Trump’s Wall and immigration reform – Dreamers, deportations and a deal?

In President Trump’s fiery address to a raucous crowd of Phoenix supporters, he boldly promised “believe me, if we have to close down our government, we’re building that wall.” Earlier in the day, he visited border patrol agents and military in Yuma, Arizona, where expanded border barricades have proven very effective at reducing illegal crossings.

Also on Tuesday, McClatchy News made a splash with a story about the potential for a grand bargain on immigration between the White House and the Hill. According to sources, the administration may concede to moderates on DACA (Deferred Action for Childhood Arrivals) -- the so-called "Dreamers" brought to the U.S. as children -- in exchange for a funded border wall and tougher immigration policies resembling the RAISE Act, recently outlined by White House aide Stephen Miller in a heated briefing room appearance.

Many on the right revolted, as Breitbart called it “Amnesty First” and Rosemary Jenks from NumbersUSA, which advocates for restricted immigration, declared: “DACA needs to be ended.”  While I rarely disagree with voices of the populist right, if such a deal is indeed afoot, the president should seize the moment, simultaneously showing his heart while also protecting the long-term safety and economic interests of Americans.

If such a deal is indeed afoot, the president should seize the moment, simultaneously showing his heart while also protecting the long-term safety and economic interests of Americans.

DACA’s implementation by executive order under President Obama unconstitutionally usurped Congress’s plenary powers under U.S. law.  Many states, most notably Texas, plan to sue the federal government over this issue, essentially forcing the White House’s hand.  Either the Trump DOJ must fight Texas in court to preserve Obama’s king-like edict -- an impossibility -- or a deal must be reached with Congress.

Paradoxically this President, so roundly derided as anti-Mexican and xenophobic, represents the best chance in decades at real, substantive immigration reform – and on “America First” terms.

Regarding the DACA arrivals, the president compassionately maintained their status, recognizing that they were brought as children and had no say in breaking our immigration laws. Many of them have lived in America for decades, speaking English, attending our schools and now earning livings. So long as they’ve graduated high school and remain law-abiding, I believe they should be granted legal status, but not citizenship.  Why that distinction? Because we cannot allow illegal migrants to become voters nor should we promise this policy is irrevocable, a status full-fledged citizenship would confer.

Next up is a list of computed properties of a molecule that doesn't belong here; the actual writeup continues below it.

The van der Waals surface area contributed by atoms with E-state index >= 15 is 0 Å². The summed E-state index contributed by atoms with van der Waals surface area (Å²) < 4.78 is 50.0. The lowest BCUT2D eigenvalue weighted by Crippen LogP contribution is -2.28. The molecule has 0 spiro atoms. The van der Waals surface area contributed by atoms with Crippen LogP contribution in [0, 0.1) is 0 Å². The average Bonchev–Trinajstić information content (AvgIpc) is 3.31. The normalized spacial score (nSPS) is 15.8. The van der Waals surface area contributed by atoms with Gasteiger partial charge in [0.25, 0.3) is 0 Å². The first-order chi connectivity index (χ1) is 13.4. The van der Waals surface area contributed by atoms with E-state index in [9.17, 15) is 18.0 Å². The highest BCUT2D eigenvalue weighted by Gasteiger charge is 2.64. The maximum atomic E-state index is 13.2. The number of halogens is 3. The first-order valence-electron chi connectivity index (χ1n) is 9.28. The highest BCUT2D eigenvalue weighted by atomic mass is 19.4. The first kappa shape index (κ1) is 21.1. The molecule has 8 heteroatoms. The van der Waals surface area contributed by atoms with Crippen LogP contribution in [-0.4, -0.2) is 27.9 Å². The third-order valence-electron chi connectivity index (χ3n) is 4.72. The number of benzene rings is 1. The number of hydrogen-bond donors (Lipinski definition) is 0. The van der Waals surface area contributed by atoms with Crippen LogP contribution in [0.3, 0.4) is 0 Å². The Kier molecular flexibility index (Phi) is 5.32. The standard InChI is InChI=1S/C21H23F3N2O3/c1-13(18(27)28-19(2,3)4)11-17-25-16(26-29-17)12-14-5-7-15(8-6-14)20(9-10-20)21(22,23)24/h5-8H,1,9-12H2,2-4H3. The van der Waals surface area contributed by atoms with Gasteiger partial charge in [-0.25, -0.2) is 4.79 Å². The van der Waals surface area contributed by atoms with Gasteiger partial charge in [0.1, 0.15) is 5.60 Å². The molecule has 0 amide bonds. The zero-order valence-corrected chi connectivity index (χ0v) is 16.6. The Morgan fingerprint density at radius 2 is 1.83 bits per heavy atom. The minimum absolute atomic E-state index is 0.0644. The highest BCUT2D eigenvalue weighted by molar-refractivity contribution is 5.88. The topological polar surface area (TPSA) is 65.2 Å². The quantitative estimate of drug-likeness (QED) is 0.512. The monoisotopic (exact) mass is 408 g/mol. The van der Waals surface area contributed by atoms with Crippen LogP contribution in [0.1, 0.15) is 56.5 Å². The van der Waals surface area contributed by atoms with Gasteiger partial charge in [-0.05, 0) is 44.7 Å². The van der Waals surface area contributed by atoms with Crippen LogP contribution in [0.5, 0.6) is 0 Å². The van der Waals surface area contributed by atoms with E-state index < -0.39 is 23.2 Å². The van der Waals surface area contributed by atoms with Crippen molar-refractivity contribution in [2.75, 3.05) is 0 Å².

President Trump, alone, owns the credibility to make this DACA concession for three reasons. First, amazingly, he’s already largely secured our border, with illegal crossings plunging due to heightened enforcement and clear-eyed rhetoric.  Second, an empowered ICE has accelerated the immediate deportation of thousands of dangerous illegals with criminal records or gang affiliations, foregoing political correctness to protect our citizens, whether legal immigrants or native-born.  Third, the Administration already rescinded DACA’s nonsensical corollary DAPA, which afforded protection to the illegal guardians of legal immigrants, sheltering grown adults who knowingly and willfully broke our rules.

Most importantly, I implore my colleagues on the populist right to embrace the political reality that this proposed deal can deliver on the most important foundational promises of the Trump movement: both the Border Wall and a far more coherent immigration law as outlined in the Cotton/Perdue RAISE act. Sadly, squishy Republicans who populate the U.S. Senate ensure that no stand-alone wall funding will pass. But, we can and should horse-trade by making DACA the law of the land and, in exchange, secure immediate wall construction PLUS an important shift to a skills-based, more restrained immigration model.

As the son of an immigrant, I urge another son of an immigrant, President Trump, to pursue these badly needed immigration policy reforms and prove his critics wrong…yet again.